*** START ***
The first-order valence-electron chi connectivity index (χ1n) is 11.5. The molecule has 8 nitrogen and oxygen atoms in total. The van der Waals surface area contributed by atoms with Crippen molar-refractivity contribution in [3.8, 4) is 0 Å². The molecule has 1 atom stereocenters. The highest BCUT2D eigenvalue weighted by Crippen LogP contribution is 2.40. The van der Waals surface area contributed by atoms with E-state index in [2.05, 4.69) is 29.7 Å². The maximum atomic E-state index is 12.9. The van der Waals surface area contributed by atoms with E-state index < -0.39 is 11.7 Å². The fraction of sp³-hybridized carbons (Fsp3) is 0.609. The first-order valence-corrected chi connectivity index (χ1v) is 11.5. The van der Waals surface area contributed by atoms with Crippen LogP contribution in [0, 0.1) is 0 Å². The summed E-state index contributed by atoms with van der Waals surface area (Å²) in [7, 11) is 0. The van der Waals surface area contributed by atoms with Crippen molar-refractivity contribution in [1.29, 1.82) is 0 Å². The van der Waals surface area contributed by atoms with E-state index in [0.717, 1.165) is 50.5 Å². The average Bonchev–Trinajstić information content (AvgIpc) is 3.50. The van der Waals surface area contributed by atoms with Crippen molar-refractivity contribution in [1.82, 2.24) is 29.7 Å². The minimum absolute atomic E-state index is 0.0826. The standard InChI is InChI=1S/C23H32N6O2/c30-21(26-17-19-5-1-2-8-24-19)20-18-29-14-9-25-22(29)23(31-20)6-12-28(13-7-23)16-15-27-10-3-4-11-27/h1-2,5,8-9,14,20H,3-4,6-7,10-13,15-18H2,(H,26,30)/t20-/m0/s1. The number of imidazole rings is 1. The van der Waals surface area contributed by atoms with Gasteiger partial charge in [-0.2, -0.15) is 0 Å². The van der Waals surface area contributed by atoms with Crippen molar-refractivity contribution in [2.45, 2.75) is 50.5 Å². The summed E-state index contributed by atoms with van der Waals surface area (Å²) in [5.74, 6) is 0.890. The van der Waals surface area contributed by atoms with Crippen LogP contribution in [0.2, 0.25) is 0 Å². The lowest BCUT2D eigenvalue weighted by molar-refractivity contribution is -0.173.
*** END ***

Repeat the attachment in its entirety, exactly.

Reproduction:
The first-order valence-electron chi connectivity index (χ1n) is 11.5. The molecule has 8 nitrogen and oxygen atoms in total. The van der Waals surface area contributed by atoms with Crippen molar-refractivity contribution in [3.8, 4) is 0 Å². The molecule has 1 atom stereocenters. The highest BCUT2D eigenvalue weighted by Crippen LogP contribution is 2.40. The van der Waals surface area contributed by atoms with E-state index in [2.05, 4.69) is 29.7 Å². The maximum atomic E-state index is 12.9. The van der Waals surface area contributed by atoms with E-state index < -0.39 is 11.7 Å². The fraction of sp³-hybridized carbons (Fsp3) is 0.609. The first-order valence-corrected chi connectivity index (χ1v) is 11.5. The van der Waals surface area contributed by atoms with Crippen LogP contribution in [0, 0.1) is 0 Å². The summed E-state index contributed by atoms with van der Waals surface area (Å²) in [7, 11) is 0. The van der Waals surface area contributed by atoms with Crippen molar-refractivity contribution in [1.29, 1.82) is 0 Å². The van der Waals surface area contributed by atoms with E-state index in [0.717, 1.165) is 50.5 Å². The average Bonchev–Trinajstić information content (AvgIpc) is 3.50. The van der Waals surface area contributed by atoms with Crippen molar-refractivity contribution in [1.82, 2.24) is 29.7 Å². The minimum absolute atomic E-state index is 0.0826. The standard InChI is InChI=1S/C23H32N6O2/c30-21(26-17-19-5-1-2-8-24-19)20-18-29-14-9-25-22(29)23(31-20)6-12-28(13-7-23)16-15-27-10-3-4-11-27/h1-2,5,8-9,14,20H,3-4,6-7,10-13,15-18H2,(H,26,30)/t20-/m0/s1. The number of imidazole rings is 1. The van der Waals surface area contributed by atoms with Gasteiger partial charge in [-0.2, -0.15) is 0 Å². The van der Waals surface area contributed by atoms with Crippen molar-refractivity contribution in [2.45, 2.75) is 50.5 Å². The summed E-state index contributed by atoms with van der Waals surface area (Å²) in [5.74, 6) is 0.890. The van der Waals surface area contributed by atoms with Crippen LogP contribution in [0.2, 0.25) is 0 Å². The lowest BCUT2D eigenvalue weighted by molar-refractivity contribution is -0.173.